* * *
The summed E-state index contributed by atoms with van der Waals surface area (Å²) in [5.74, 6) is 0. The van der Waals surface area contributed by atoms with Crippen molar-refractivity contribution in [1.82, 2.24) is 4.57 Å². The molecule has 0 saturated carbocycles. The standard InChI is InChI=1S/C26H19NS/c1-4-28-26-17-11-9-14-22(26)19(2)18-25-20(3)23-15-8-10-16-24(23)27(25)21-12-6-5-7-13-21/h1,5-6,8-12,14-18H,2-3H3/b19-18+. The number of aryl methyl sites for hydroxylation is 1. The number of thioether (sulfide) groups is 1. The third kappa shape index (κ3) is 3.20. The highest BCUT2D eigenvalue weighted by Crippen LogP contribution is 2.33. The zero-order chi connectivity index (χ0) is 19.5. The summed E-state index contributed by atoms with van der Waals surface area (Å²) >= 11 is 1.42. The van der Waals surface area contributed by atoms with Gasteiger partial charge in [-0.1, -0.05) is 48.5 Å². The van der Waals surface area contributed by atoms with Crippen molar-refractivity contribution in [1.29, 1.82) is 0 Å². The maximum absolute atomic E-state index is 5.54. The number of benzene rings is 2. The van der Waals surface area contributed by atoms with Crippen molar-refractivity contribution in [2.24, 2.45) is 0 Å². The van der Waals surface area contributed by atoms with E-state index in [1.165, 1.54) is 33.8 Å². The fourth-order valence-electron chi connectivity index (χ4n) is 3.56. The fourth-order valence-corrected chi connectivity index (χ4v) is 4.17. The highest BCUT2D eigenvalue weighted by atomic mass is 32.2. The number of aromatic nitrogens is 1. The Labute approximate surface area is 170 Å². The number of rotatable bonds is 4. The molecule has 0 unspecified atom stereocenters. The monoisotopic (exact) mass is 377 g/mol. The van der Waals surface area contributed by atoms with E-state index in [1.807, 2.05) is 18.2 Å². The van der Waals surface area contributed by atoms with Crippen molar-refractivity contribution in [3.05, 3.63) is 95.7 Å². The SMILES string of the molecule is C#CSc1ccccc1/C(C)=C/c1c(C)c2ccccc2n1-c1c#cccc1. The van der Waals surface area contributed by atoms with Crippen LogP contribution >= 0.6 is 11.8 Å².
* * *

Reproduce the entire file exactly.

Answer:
The summed E-state index contributed by atoms with van der Waals surface area (Å²) in [5.74, 6) is 0. The van der Waals surface area contributed by atoms with Crippen molar-refractivity contribution in [1.82, 2.24) is 4.57 Å². The molecule has 0 saturated carbocycles. The standard InChI is InChI=1S/C26H19NS/c1-4-28-26-17-11-9-14-22(26)19(2)18-25-20(3)23-15-8-10-16-24(23)27(25)21-12-6-5-7-13-21/h1,5-6,8-12,14-18H,2-3H3/b19-18+. The number of aryl methyl sites for hydroxylation is 1. The number of thioether (sulfide) groups is 1. The third kappa shape index (κ3) is 3.20. The highest BCUT2D eigenvalue weighted by Crippen LogP contribution is 2.33. The zero-order chi connectivity index (χ0) is 19.5. The summed E-state index contributed by atoms with van der Waals surface area (Å²) >= 11 is 1.42. The van der Waals surface area contributed by atoms with Gasteiger partial charge in [-0.1, -0.05) is 48.5 Å². The van der Waals surface area contributed by atoms with Crippen molar-refractivity contribution in [1.29, 1.82) is 0 Å². The maximum absolute atomic E-state index is 5.54. The number of benzene rings is 2. The van der Waals surface area contributed by atoms with Crippen molar-refractivity contribution in [2.24, 2.45) is 0 Å². The van der Waals surface area contributed by atoms with E-state index in [1.165, 1.54) is 33.8 Å². The fourth-order valence-electron chi connectivity index (χ4n) is 3.56. The fourth-order valence-corrected chi connectivity index (χ4v) is 4.17. The highest BCUT2D eigenvalue weighted by atomic mass is 32.2. The number of aromatic nitrogens is 1. The Labute approximate surface area is 170 Å². The number of rotatable bonds is 4. The molecule has 0 unspecified atom stereocenters. The monoisotopic (exact) mass is 377 g/mol. The van der Waals surface area contributed by atoms with E-state index in [1.807, 2.05) is 18.2 Å². The van der Waals surface area contributed by atoms with Crippen molar-refractivity contribution in [3.05, 3.63) is 95.7 Å². The SMILES string of the molecule is C#CSc1ccccc1/C(C)=C/c1c(C)c2ccccc2n1-c1c#cccc1. The van der Waals surface area contributed by atoms with Crippen LogP contribution >= 0.6 is 11.8 Å².